Berkshire’s primary asset is the world’s largest insurance business, which we estimate represents nearly half of Berkshire’s intrinsic value. In its primary insurance segment, Berkshire focuses on the reinsurance and auto insurance segments. In reinsurance, Berkshire’s strong competitive advantages are derived from its enormous capital base, efficient underwriting (a quick yes or no), ineffable trustworthiness, and its focus on long-term economics rather than short-term accounting profits, all of which allows the company to often be the only insurer capable of and willing to insure extremely large and/or unusual, bespoke insurance policies.

We believe that Berkshire’s reinsurance business, operating primarily through National Indemnity and General Re, is uniquely positioned to serve its clients’ needs to protect against the increasing frequency and growing severity of catastrophic losses. In auto insurance, Berkshire subsidiary GEICO operates a low-cost direct sales model which provides car owners with lower prices than competitors that rely on a traditional agent-based sales approach. GEICO’s low cost, high quality service model has enabled it to consistently gain market share for decades.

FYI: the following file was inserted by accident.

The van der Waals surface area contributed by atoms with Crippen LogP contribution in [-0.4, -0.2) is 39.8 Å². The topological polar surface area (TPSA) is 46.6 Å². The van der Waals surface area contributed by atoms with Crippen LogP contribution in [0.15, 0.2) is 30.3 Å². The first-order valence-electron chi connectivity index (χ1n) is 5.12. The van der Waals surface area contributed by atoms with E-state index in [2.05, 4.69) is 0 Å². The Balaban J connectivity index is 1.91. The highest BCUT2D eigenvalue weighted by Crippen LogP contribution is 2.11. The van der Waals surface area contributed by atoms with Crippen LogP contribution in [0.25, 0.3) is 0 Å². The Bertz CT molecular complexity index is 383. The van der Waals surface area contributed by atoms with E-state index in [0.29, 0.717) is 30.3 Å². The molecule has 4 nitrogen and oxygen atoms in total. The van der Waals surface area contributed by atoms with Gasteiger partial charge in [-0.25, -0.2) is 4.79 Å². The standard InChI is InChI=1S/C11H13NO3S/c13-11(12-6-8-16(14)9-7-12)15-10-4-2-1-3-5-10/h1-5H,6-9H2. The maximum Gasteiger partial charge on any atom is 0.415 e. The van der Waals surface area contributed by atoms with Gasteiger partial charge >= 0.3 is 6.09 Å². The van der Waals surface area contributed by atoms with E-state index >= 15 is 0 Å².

The enduring competitive advantages of Berkshire’s insurance businesses have allowed it to consistently grow its float (the net premiums received held on Berkshire’s balance sheet that will be used to pay for expected losses in the often distant future) at a higher rate and a lower cost than its peers. While Mr. Buffett is best known as a great investor, he should perhaps also be considered the world’s greatest insurance company architect and CEO because the returns Berkshire has achieved on investment would not be nearly as good without the material benefits it has realized by financing these investments with low- cost insurance float.

For more than the last decade, Berkshire has grown its float at an 8% compounded annual growth rate while achieving a negative 2% average cost of float due to its profitable insurance underwriting, while incurring an underwriting loss in only one out of the last 15 years. These are extraordinary results particularly when compared with the substantial majority of insurance companies which lose money in their insurance operations and are only profitable after including investment returns. Furthermore, we believe that Berkshire’s cost of float will remain stable or even decline as its fastest growing insurance businesses (GEICO and BH Primary) have a lower cost of float than the company’s overall average.